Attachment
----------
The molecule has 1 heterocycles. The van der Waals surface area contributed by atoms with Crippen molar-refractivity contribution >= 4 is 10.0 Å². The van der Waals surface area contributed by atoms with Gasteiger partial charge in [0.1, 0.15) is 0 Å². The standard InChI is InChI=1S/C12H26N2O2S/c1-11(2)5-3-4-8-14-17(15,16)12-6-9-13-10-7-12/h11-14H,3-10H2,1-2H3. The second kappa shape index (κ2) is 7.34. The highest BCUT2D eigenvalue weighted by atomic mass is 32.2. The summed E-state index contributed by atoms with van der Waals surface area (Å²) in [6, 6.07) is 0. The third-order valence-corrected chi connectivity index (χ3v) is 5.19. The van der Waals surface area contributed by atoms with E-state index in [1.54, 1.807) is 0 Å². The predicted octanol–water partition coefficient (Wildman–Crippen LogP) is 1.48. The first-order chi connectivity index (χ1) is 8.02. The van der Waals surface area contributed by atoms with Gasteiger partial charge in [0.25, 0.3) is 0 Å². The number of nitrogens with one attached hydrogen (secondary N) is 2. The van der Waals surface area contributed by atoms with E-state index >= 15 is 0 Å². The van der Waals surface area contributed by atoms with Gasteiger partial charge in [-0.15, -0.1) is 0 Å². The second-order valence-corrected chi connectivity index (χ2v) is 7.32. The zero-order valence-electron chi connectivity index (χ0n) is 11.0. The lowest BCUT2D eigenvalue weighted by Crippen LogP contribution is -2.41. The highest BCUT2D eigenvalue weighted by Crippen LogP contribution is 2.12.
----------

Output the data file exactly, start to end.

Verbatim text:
The molecule has 1 heterocycles. The van der Waals surface area contributed by atoms with Crippen molar-refractivity contribution >= 4 is 10.0 Å². The van der Waals surface area contributed by atoms with Gasteiger partial charge in [0.1, 0.15) is 0 Å². The standard InChI is InChI=1S/C12H26N2O2S/c1-11(2)5-3-4-8-14-17(15,16)12-6-9-13-10-7-12/h11-14H,3-10H2,1-2H3. The second kappa shape index (κ2) is 7.34. The highest BCUT2D eigenvalue weighted by atomic mass is 32.2. The summed E-state index contributed by atoms with van der Waals surface area (Å²) in [6, 6.07) is 0. The third-order valence-corrected chi connectivity index (χ3v) is 5.19. The van der Waals surface area contributed by atoms with E-state index in [1.54, 1.807) is 0 Å². The predicted octanol–water partition coefficient (Wildman–Crippen LogP) is 1.48. The first-order chi connectivity index (χ1) is 8.02. The van der Waals surface area contributed by atoms with Gasteiger partial charge in [0.25, 0.3) is 0 Å². The number of nitrogens with one attached hydrogen (secondary N) is 2. The van der Waals surface area contributed by atoms with E-state index >= 15 is 0 Å². The van der Waals surface area contributed by atoms with Gasteiger partial charge in [-0.15, -0.1) is 0 Å². The second-order valence-corrected chi connectivity index (χ2v) is 7.32. The zero-order valence-electron chi connectivity index (χ0n) is 11.0. The lowest BCUT2D eigenvalue weighted by Crippen LogP contribution is -2.41. The highest BCUT2D eigenvalue weighted by Crippen LogP contribution is 2.12.